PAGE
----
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« Anti-corruption app launched in China | Main | Wal-Mart is no numbers game (Part One) »
Wednesday
Aug212013

Doesn't the SEC watch Mad Men?

Mad Men characters Don Draper (left) and Pete Campbell (Photo courtesy of amctv)Chinese authorities engaged in vigorous campaigns against corruption by foreign companies and freshly wary of dangerous Western ideas might well react with wonder at the new investigation of hiring practices at JP Morgan China. Doesn’t anyone at the SEC watch Mad Men?

After all, Pete Campbell, one of the leading characters in the much-lauded television series, is proffered as a sterling example of material success in the West. Pete is of course a fictional character, while the scores of politically connected children sitting within the ranks of elite foreign banks are very real indeed. But the truth of Pete’s portrayal and the continuing presence of the well-connected in the financial elite in the United States might cause one to wonder what the big fuss is when the same thing is done abroad.

Pete brought much-valued social pedigree to the Sterling Cooper agency. While his own fortune was depleted by a spendthrift father, his blueblood background brought him country club and alumni access that delivered high-value contacts and accounts to the agency. When Don Draper wanted to fire Pete he was reminded that every agency had someone like Pete -- a doorway to the world of privilege.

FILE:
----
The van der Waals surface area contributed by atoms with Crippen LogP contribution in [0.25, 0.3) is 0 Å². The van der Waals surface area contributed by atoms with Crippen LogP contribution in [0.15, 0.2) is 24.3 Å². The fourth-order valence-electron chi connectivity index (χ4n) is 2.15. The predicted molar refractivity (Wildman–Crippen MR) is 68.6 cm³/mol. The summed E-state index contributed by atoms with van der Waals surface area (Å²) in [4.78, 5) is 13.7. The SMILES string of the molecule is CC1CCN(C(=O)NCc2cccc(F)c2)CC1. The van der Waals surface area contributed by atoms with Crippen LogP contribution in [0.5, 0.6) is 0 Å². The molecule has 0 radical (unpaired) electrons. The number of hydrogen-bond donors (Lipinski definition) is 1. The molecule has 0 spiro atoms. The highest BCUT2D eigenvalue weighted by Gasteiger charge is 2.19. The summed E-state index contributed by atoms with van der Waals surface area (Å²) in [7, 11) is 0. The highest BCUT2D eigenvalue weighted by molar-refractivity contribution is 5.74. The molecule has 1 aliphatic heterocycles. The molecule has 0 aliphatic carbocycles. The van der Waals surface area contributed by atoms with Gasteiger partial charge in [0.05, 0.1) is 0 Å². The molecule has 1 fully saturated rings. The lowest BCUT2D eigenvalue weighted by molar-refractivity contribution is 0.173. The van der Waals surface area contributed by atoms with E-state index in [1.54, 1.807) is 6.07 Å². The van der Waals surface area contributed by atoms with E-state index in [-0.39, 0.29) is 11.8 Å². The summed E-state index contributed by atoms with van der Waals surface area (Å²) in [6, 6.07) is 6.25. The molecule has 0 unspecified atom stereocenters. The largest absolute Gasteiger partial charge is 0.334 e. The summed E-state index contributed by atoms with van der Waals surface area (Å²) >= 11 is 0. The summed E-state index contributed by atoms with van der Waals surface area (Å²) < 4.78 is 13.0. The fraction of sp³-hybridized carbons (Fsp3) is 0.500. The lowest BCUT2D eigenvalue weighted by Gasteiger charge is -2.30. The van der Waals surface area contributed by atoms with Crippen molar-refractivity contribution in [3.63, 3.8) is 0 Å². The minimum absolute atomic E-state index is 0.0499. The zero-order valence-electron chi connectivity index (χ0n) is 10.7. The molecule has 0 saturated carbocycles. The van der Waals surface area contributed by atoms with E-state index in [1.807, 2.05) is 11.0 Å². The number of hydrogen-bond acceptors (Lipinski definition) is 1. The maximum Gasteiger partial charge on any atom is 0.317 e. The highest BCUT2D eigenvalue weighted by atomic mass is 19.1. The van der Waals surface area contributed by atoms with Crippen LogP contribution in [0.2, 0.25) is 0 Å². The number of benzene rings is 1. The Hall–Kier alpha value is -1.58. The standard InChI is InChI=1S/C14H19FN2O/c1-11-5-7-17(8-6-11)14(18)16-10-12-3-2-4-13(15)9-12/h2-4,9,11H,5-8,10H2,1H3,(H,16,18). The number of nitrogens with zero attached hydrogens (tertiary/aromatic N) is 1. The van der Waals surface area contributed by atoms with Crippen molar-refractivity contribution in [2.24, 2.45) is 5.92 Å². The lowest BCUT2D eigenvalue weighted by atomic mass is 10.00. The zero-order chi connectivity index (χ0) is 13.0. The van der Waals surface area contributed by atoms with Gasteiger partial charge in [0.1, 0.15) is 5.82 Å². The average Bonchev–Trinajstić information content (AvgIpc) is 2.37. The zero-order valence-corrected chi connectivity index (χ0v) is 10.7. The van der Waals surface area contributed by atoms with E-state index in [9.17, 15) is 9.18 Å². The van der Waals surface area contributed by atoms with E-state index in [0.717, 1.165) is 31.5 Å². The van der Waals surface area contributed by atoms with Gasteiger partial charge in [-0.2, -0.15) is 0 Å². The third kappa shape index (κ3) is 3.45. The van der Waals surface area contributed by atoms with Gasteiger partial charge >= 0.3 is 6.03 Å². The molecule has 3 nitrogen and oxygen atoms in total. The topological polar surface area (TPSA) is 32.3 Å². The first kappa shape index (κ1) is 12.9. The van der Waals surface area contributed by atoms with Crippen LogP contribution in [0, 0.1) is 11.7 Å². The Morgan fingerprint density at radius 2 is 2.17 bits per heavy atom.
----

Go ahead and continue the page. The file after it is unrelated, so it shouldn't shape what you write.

If Pete were plying his trade in Hong Kong today he would be an FCPA train wreck waiting to happen. He brought the agency a large account from his father in law, and leveraged those ties for additional business advantage. He plied business contacts with liquor, food and prostitutes. He lied to federal investigators and aided a continuing fraud (albeit to help Don Draper). And those are the nicer parts of Pete’s behavior.

The SEC may indeed have a tough time proving a direct link between hiring of a particular person and award of a particular piece of business. They might have an even tougher challenge convincing a jury that there was anything inherently wrong with that. This might be another occasion of the government tacking on theories to see what sticks.

Certainly, Chinese authorities who are on guard against dangerous Western ideas should certainly add Mad Men to the list of dangerous propaganda. Even if the SEC is not bothered by such activity on its home turf.

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Russell Stamets is a Contributing Editor of the FCPA Blog. He was the first non-Indian general counsel of a publicly traded Indian company and was general counsel for a satellite broadcasting joint venture of a large Indian business house. Russ can be contacted here.